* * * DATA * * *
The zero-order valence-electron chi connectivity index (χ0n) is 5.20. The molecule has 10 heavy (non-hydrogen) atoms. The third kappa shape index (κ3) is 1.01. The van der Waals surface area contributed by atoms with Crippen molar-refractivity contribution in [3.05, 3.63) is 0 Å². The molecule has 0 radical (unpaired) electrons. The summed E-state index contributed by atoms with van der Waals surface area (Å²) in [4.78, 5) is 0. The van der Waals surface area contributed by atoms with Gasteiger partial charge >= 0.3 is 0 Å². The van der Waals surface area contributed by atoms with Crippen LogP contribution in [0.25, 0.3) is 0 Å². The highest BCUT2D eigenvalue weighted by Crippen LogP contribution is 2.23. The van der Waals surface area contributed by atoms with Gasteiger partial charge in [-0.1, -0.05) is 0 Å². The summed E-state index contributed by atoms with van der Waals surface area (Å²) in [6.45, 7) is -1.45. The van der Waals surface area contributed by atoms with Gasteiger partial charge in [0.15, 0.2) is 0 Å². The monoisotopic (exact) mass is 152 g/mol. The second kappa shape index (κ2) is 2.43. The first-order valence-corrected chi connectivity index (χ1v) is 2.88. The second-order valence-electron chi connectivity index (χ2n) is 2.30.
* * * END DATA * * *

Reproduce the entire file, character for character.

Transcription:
The zero-order valence-electron chi connectivity index (χ0n) is 5.20. The molecule has 10 heavy (non-hydrogen) atoms. The third kappa shape index (κ3) is 1.01. The van der Waals surface area contributed by atoms with Crippen molar-refractivity contribution in [3.05, 3.63) is 0 Å². The molecule has 0 radical (unpaired) electrons. The summed E-state index contributed by atoms with van der Waals surface area (Å²) in [4.78, 5) is 0. The van der Waals surface area contributed by atoms with Gasteiger partial charge >= 0.3 is 0 Å². The van der Waals surface area contributed by atoms with Crippen LogP contribution in [0.25, 0.3) is 0 Å². The highest BCUT2D eigenvalue weighted by Crippen LogP contribution is 2.23. The van der Waals surface area contributed by atoms with Gasteiger partial charge in [-0.1, -0.05) is 0 Å². The summed E-state index contributed by atoms with van der Waals surface area (Å²) in [6.45, 7) is -1.45. The van der Waals surface area contributed by atoms with Gasteiger partial charge in [0.15, 0.2) is 0 Å². The monoisotopic (exact) mass is 152 g/mol. The second kappa shape index (κ2) is 2.43. The first-order valence-corrected chi connectivity index (χ1v) is 2.88. The second-order valence-electron chi connectivity index (χ2n) is 2.30.